August 14, 2001
Present: Robert Grainger, Michael Smith, Kathryn Neeley, Robert O'Connell, Rebecca Kneedler, Houston Wood, III, George Cohen, Michael Levenson, Julian Connolly, David Brautigan, Susan Perry
Robert Grainger, Chair of the Faculty Senate, called the meeting to order. Mr. Grainger distributed the meeting agenda, and planning for the fall semester began. Most of the discussion focused on graduate student support, which will be the focus of this year's Faculty Senate Retreat, and which was the subject of an ad hoc committee report.
FACULTY SENATE RETREAT: GOALS AND FORMAT
This year's Faculty Senate Retreat is scheduled for Friday, September 14. Those present agreed that graduate student support was an important topic and an appropriate focus for this year's Retreat. The Council members concluded that one of the goals of the Retreat should be to articulate the value of graduate education to students, the State, and the academic mission of the University. Mr. Grainger asked whether (a) the problems associated with graduate student support should be identified and distributed to the full Senate in advance of the Retreat, or (b) the Retreat should have an "open ended" format in which the participants help to identify the problems. Everyone agreed that the problems were already well known and that the discussions held at the Retreat should focus on determining priorities and developing effective strategies. Following small group discussions on specific issues, there should be a short concluding plenary session.
To make the discussions as productive as possible, Michael Smith suggested that those with expertise on specific issues should be identified and asked to give a short presentation to the Senate. In a similar vein, Mr. Grainger indicated that graduate student representatives from the schools will be invited to attend the Retreat.
Important Areas of Focus Include:
Financial Support. We need specific information about money needed to support graduate student education. What options are available for obtaining the money? What are the trade-offs of the various options? How do we deal with differences between schools within the University, especially those between students in professional schools and those in other academic programs? The issue of tuition differential is very pressing in many parts of the University, and information on this topic should be presented at the Retreat. It was suggested that Colette Sheehy, Vice President for Management and Budget, and Kathryn Thornton, Assistant Dean of Graduate Programs, might be able to provide some input.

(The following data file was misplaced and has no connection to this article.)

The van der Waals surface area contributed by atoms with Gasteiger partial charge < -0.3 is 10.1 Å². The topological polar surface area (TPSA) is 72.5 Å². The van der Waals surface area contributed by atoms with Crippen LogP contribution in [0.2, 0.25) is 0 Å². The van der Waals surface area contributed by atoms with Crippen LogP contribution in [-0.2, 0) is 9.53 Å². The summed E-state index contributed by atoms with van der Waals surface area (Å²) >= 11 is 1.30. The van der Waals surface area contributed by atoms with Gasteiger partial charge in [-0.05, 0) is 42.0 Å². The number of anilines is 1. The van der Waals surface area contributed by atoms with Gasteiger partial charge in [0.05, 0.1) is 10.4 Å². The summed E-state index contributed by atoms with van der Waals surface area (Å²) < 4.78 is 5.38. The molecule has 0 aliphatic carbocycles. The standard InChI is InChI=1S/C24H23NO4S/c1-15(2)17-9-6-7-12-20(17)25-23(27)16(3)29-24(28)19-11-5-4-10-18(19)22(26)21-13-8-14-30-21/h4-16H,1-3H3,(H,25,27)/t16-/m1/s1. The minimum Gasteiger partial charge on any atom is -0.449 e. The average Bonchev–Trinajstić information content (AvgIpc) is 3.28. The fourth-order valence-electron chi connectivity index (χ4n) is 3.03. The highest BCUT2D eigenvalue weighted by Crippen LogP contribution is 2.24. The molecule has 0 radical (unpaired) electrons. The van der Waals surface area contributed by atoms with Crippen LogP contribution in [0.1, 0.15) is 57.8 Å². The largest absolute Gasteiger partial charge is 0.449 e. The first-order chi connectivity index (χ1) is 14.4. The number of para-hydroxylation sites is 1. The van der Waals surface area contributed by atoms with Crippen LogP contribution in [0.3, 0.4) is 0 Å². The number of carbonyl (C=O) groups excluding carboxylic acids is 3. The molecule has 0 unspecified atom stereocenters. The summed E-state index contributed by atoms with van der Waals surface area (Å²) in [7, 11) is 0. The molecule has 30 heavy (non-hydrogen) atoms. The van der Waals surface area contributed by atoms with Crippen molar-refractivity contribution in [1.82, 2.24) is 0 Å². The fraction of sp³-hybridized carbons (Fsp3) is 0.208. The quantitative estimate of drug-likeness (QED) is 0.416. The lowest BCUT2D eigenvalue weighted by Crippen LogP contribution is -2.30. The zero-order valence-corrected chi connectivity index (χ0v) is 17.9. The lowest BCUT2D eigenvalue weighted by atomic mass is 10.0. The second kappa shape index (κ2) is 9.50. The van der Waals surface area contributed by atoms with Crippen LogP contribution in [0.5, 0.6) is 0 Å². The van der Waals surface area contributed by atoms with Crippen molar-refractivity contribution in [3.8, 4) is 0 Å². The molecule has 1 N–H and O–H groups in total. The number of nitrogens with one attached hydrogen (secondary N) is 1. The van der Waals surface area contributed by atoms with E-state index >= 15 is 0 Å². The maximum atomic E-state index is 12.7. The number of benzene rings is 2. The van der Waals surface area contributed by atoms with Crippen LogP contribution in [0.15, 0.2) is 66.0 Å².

Recruiting Issues: Many of these are closely related to funding issues. What funding is being offered by competing institutions? What is the workload for graduate students in different departments and institutions? How do other departments and universities recruit graduate students? How do other in-state schools handle in-state vs. out-of-state status? What do state regulations actually permit? What is the reach of graduate students? One of the most important questions to be answered - in as quantitative and convincing a manner as possible - is: Are our graduate students receiving competitive packages? It was suggested that Joel Hockensmith, Assistant Dean for Graduate Residence and Training, might be able to provide some information on these issues.